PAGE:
I’ve been recently accused of being too sensitive at least twice. Yes, ACCUSED. It’s never meant as a compliment.
The first time, it was my former flatmate, the most obnoxious and hypocritical guy that I’ve ever met. He said that by treating me like a doormat, he was doing me a favor, because the world is evil and I need to toughen up. Have you ever heard anything more absurd than that? No matter how much I try, I can’t find any logic in his argument.
The second time, it was my supervisor at work, a perfectionist who blames others for his mistakes to preserve his social image and who shows his superiority by criticising everything, while pretending to be concerned about one’s growth. He thinks he knows better what I should feel when criticised for no reason, in spite of the fact that I generally get 99% of the job right.
I can’t help that, each time I am told that I am being too sensitive, it feels like a slap in my face. It’s the most hurtful camouflaged insult I can imagine: “Your feelings don’t matter, and you shouldn’t bother others with them. You are irrational, crazy, and unworthy of my respect.”
Am I too sensitive, really?
I am the person who can’t stop sobbing and weeping when, in a movie, someone gets emotionally or physically abused, hurt, or abandoned. Yes, I care about people, even if they’re fictional characters. Is that a bad thing?
I take unconstructive criticism personally because, unlike feedback, it is intended to be personal. If they cared about me and my growth, they would have packed it in a way that actually helps me improve. Being and emotional badass allows me to easily tell one from another.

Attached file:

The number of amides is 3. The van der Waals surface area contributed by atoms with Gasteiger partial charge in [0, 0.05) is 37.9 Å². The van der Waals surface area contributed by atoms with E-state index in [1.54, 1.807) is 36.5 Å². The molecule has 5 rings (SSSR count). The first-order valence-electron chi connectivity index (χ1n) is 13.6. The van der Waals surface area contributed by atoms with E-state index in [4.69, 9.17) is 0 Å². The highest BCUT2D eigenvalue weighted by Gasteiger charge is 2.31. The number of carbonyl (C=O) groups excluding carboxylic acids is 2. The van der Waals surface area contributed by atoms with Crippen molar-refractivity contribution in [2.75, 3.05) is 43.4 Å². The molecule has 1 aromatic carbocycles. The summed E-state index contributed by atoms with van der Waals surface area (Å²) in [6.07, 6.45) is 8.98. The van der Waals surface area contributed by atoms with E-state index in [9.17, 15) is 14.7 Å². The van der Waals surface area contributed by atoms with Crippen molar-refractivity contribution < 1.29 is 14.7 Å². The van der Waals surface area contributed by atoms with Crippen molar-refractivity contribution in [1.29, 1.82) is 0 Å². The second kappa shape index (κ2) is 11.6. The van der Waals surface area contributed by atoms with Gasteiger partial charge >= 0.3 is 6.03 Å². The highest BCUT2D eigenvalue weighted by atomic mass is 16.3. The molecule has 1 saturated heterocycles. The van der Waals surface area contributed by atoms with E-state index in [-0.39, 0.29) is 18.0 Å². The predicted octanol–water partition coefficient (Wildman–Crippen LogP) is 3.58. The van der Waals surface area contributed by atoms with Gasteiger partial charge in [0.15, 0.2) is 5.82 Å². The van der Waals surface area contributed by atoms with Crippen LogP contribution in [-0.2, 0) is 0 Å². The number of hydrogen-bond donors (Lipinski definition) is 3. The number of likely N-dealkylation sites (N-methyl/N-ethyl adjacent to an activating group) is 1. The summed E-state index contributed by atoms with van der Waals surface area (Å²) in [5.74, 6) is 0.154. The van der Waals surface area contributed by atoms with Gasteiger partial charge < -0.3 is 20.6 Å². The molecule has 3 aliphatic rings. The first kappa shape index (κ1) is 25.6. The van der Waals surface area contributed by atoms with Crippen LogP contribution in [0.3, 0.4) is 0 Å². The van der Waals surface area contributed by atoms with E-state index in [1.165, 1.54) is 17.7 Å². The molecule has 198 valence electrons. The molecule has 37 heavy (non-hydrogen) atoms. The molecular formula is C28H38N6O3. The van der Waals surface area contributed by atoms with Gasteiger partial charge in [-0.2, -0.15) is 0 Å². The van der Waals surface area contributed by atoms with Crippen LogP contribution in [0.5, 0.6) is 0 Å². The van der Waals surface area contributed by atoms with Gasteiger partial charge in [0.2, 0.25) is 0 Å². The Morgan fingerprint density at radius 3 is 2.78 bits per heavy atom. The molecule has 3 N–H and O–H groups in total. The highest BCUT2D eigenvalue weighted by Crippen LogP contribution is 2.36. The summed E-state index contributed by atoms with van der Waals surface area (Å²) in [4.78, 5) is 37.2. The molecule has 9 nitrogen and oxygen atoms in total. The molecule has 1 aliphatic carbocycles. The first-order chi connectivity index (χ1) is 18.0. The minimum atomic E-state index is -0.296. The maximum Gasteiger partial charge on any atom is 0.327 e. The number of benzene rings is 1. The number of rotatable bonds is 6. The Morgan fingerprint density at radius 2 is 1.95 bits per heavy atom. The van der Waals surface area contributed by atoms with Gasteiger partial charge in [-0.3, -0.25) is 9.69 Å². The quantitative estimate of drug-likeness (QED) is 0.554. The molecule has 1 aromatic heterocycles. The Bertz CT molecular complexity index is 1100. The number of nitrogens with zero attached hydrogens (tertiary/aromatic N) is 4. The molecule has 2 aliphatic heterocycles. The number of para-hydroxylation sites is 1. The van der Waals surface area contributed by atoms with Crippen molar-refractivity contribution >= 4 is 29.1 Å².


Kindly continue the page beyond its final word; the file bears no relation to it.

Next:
I am respectful of other humans and their needs and demand the same treatment in return. Which doesn’t necessarily mean that we don’t have to agree on everything to be friends.
I do my best to effectively communicate my feelings, even if they’re unpleasant, because I believe that this is what good communication is about. Hiding’s one’s feelings leads to passive-aggressive behaviors which can destroy any relationship.
I cry in front of people when overwhelmed by emotions, and don’t apologize for it. Many people aren’t comfortable with my authenticity and honesty, but being emotional is a part of being me.
I easily forgive and forget if you had pure intentions because after all, we are all humans and we all make mistakes. Resentment is not only useless but also damages one’s health.
Given all this, I don’t think I am too sensitive. As an INFP, I am just sensitive. And I refuse to toughen up.
Being sensitive is nothing to be ashamed of, and don’t let anyone tell you what you should feel. Just as you can’t be too pretty, or too intelligent, you can’t be too sensitive. According to Elaine Aron, the psychologist who coined the term Highly Sensitive Person, feeling deeply is a form of superpower, not a weakness, so don’t let anyone tell you that you are flawed. Aron’s book The Highly Sensitive Person: How To Thrive When The World Overwhelms You deeply resonated within me. About 20 to 30 per cent of human population perceive the world and process the stimuli in a similar way to mine. We consciously notice subtle details that “normal” people tend to overlook: slight changes in voice and tone, the choice of words, one’s facial expression… We know when there is no offence intended.
The reason why hurtful comments aren’t like water off a duck’s back is that I genuinely care about others and am fully aware whenever it is used against me. Let’s face it: accusing someone of being too sensitive and telling them to “grow up” is a nasty manipulation technique called gaslighting, which, in short, is aimed at destroying one’s ability to trust one’s own judgment. It IS disrespectful, and thus feeling hurt is a normal reaction to undeserved hostility.